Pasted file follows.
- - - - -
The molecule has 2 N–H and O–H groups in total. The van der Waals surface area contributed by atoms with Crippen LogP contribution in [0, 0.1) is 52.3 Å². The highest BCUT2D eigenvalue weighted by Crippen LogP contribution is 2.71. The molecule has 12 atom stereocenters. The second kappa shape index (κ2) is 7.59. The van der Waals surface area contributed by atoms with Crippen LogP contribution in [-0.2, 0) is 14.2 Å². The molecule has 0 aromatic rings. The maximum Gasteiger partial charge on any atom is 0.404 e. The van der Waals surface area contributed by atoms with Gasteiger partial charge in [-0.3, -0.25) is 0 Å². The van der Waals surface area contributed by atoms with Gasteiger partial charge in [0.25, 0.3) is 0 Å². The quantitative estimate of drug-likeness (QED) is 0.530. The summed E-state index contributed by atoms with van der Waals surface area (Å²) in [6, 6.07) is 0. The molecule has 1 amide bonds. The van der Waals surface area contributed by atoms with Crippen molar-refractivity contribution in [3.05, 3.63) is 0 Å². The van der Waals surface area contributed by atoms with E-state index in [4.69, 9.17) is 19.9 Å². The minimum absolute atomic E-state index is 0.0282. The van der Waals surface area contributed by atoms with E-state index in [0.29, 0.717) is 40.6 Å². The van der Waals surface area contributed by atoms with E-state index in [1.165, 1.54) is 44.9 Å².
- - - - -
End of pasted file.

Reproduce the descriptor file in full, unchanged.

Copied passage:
The molecule has 2 N–H and O–H groups in total. The van der Waals surface area contributed by atoms with Crippen LogP contribution in [0, 0.1) is 52.3 Å². The highest BCUT2D eigenvalue weighted by Crippen LogP contribution is 2.71. The molecule has 12 atom stereocenters. The second kappa shape index (κ2) is 7.59. The van der Waals surface area contributed by atoms with Crippen LogP contribution in [-0.2, 0) is 14.2 Å². The molecule has 0 aromatic rings. The maximum Gasteiger partial charge on any atom is 0.404 e. The van der Waals surface area contributed by atoms with Gasteiger partial charge in [-0.3, -0.25) is 0 Å². The van der Waals surface area contributed by atoms with Gasteiger partial charge in [0.25, 0.3) is 0 Å². The quantitative estimate of drug-likeness (QED) is 0.530. The summed E-state index contributed by atoms with van der Waals surface area (Å²) in [6, 6.07) is 0. The molecule has 1 amide bonds. The van der Waals surface area contributed by atoms with Crippen molar-refractivity contribution in [3.05, 3.63) is 0 Å². The van der Waals surface area contributed by atoms with E-state index in [4.69, 9.17) is 19.9 Å². The minimum absolute atomic E-state index is 0.0282. The van der Waals surface area contributed by atoms with E-state index in [0.29, 0.717) is 40.6 Å². The van der Waals surface area contributed by atoms with E-state index in [1.165, 1.54) is 44.9 Å².